Visiting The Little Chap, St Govan's Head, Pembrokeshire | Evans-Crittens | Family Lifestyle Travel & Recipe Blog, Pembrokeshire, Wales, UK. expr:class='"loading" + data:blog.mobileClass'>

Thursday, 18 January 2018

Visiting The Little Chap, St Govan's Head, Pembrokeshire

A great place to explore in Pembrokeshire is St Govan's Head and Chapel.  It is a free walk close to Bosherston so you could combine it with a day visiting Bosherston Lily Ponds.  Pass through Bosherston and towards St Govans and Castlemartin until you reach the free car park (Sat Nav postcode:  SA71 5DR).  There are no facilities here (the closest toilets are situated in the National Trust carpark in Bosherston) but in the summer there is usually an ice cream van.  Castlemartin is a firing range so this walk is only open  when the range is not in use.  Check ahead for firing times for military ranges before you visit.

St Govan's Head:  Car park to Coast Guard Station Walk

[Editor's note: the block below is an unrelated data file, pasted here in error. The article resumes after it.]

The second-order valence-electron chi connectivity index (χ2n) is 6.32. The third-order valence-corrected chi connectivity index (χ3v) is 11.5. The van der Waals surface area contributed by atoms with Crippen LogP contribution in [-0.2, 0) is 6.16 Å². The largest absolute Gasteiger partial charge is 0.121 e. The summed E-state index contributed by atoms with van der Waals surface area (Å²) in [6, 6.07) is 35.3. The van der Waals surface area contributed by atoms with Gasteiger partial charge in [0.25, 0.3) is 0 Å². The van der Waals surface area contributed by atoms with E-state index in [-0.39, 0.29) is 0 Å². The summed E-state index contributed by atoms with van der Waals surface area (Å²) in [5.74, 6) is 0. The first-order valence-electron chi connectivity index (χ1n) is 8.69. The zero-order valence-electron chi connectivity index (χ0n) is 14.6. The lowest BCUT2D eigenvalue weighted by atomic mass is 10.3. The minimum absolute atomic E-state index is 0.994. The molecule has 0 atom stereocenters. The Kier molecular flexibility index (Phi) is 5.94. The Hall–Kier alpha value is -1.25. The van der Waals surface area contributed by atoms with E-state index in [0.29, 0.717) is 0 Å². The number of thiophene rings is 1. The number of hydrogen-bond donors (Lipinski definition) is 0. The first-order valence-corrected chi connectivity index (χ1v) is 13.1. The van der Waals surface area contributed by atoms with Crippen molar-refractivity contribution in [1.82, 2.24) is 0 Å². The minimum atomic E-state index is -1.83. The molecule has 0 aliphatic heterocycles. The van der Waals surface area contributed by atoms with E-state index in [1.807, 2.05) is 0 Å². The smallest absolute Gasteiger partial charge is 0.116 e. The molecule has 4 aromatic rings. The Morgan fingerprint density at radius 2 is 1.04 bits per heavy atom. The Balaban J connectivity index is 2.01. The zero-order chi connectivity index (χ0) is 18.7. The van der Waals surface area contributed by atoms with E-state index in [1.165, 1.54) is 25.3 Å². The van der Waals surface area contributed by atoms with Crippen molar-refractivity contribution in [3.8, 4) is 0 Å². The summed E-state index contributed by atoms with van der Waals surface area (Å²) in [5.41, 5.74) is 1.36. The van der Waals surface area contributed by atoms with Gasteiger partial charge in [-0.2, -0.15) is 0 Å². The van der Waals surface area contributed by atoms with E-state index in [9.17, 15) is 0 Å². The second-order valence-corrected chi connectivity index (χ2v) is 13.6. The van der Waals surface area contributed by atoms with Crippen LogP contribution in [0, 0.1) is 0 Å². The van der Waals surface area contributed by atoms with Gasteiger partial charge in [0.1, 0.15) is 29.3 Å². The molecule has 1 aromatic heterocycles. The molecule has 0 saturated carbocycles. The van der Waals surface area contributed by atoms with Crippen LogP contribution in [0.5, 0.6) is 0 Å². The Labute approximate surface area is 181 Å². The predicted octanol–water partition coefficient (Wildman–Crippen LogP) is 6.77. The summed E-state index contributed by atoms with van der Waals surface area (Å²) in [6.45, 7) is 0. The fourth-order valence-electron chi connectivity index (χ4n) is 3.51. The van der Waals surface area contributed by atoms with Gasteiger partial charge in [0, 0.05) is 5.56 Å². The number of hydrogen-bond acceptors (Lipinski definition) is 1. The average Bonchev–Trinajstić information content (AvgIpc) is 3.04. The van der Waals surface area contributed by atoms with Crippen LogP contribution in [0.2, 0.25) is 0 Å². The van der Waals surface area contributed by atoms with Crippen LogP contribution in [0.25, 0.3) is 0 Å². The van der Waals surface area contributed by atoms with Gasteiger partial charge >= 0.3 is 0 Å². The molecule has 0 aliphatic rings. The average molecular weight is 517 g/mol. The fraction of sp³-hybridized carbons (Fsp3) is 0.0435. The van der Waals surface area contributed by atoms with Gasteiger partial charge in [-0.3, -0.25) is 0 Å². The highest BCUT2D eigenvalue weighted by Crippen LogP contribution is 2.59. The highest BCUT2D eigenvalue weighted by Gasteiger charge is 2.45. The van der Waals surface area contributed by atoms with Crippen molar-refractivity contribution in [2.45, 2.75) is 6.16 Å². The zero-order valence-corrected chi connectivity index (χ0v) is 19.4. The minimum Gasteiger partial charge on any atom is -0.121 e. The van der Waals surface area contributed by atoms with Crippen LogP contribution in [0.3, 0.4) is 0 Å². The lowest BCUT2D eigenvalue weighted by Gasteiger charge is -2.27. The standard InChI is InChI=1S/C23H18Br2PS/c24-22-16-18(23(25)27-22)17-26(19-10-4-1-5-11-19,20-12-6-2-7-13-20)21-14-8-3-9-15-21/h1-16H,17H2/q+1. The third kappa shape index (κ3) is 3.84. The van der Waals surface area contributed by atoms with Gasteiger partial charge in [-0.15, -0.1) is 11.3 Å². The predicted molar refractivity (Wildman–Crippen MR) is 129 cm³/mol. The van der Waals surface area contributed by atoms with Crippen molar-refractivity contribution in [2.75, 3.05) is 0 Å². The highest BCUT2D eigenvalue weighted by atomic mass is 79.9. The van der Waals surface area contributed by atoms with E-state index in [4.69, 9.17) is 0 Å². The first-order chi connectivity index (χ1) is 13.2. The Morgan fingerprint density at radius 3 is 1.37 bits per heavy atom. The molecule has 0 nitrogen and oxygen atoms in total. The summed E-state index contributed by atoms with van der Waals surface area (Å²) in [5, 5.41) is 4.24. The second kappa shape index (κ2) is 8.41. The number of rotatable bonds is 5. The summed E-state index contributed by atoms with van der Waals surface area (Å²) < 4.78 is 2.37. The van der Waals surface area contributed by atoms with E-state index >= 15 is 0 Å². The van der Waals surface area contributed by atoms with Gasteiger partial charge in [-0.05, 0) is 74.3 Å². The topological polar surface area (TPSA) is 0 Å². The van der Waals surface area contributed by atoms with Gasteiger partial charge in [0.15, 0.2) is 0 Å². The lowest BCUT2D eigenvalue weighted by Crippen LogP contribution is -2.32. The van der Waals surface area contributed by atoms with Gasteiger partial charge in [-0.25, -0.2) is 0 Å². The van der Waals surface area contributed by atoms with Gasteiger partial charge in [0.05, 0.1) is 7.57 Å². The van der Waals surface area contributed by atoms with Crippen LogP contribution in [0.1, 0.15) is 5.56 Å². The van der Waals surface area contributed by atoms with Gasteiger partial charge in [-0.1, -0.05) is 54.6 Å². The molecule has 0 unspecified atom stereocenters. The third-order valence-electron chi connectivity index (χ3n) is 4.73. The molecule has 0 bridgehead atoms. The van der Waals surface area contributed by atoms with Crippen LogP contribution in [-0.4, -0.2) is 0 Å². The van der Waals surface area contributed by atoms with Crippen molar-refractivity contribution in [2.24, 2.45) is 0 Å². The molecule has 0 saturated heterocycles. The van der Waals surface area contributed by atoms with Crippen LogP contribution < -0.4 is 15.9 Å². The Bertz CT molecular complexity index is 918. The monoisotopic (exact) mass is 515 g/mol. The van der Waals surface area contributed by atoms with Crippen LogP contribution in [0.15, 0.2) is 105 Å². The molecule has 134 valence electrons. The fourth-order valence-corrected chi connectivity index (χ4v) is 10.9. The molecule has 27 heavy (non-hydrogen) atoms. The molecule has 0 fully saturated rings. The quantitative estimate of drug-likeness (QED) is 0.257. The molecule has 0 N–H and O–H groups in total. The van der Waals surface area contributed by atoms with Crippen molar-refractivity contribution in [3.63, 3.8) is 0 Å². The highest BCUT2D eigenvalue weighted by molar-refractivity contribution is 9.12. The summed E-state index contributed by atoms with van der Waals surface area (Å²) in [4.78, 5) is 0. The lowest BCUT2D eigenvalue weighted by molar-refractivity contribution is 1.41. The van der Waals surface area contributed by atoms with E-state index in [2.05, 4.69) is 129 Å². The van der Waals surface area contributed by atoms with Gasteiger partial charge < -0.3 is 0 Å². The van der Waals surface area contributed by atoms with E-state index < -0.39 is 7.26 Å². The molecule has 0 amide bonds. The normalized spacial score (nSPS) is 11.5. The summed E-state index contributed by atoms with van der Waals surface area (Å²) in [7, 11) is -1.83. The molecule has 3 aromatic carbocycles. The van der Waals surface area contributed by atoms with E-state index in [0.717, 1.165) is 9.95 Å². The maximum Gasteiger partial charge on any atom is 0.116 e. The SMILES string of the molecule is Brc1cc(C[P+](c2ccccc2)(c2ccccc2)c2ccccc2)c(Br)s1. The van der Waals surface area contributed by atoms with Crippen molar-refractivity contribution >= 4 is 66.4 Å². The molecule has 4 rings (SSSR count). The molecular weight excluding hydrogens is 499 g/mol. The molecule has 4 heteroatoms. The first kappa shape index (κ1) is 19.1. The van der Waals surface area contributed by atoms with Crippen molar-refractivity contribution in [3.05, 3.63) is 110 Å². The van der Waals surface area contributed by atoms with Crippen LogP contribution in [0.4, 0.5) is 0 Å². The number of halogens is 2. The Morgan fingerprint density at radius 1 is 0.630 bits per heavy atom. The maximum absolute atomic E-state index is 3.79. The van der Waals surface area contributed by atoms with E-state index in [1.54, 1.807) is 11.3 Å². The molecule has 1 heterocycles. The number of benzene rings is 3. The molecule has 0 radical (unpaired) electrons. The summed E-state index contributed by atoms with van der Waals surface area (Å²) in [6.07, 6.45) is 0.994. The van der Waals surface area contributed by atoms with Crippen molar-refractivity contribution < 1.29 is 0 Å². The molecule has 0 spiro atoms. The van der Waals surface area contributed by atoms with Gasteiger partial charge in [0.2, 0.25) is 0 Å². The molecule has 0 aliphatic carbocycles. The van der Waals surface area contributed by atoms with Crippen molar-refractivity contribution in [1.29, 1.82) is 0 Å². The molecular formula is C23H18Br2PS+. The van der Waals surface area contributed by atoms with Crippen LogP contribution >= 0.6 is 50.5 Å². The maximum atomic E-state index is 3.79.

Once parked, head left onto the tarmac path.  There is an accessible path all the way to the old Coastguard Station.

We met up with Mum, Jo, Cerys, Ceri and Lexy for an afternoon walk.   Dave and Danny were tempted to stay home in the warm but I'm so glad they decided to come with us.

At the beginning of the walk there is a cattle grid and a side path.  Of course most of our group chose the cattle grid.  When I was young there was a sty to get over the gate (my sisters and I used to love climbing over it!).

As soon as you arrive on this peninsula you are treated to stunning views and almost completely  surrounded by the sea.

The old shelters are fun to climb over.  These used to house the winch for the moving targets used for practice.

 Running down the old shelter.

There is plenty of room (away from the cliffs) for the kids to explore with care.  In the past we have seen lots of wildlife- ladybirds, beetles, lizards and even snakes as the natural grassland makes a great habitat.   It was too cold for reptiles on this visit.

We've had a lot of rain recently so there were lots of deep puddles and marsh land too.  The kids were drawn to the muddy parts!

On the other side of the path is the cliff edge.  Take care here as erosion does take place.  

Jo takes a snap of the stunning views.

The sea mist makes this look like a ghost ship.

There is so much room, at times the kids played together and at others they made the most of the peace and walked alone.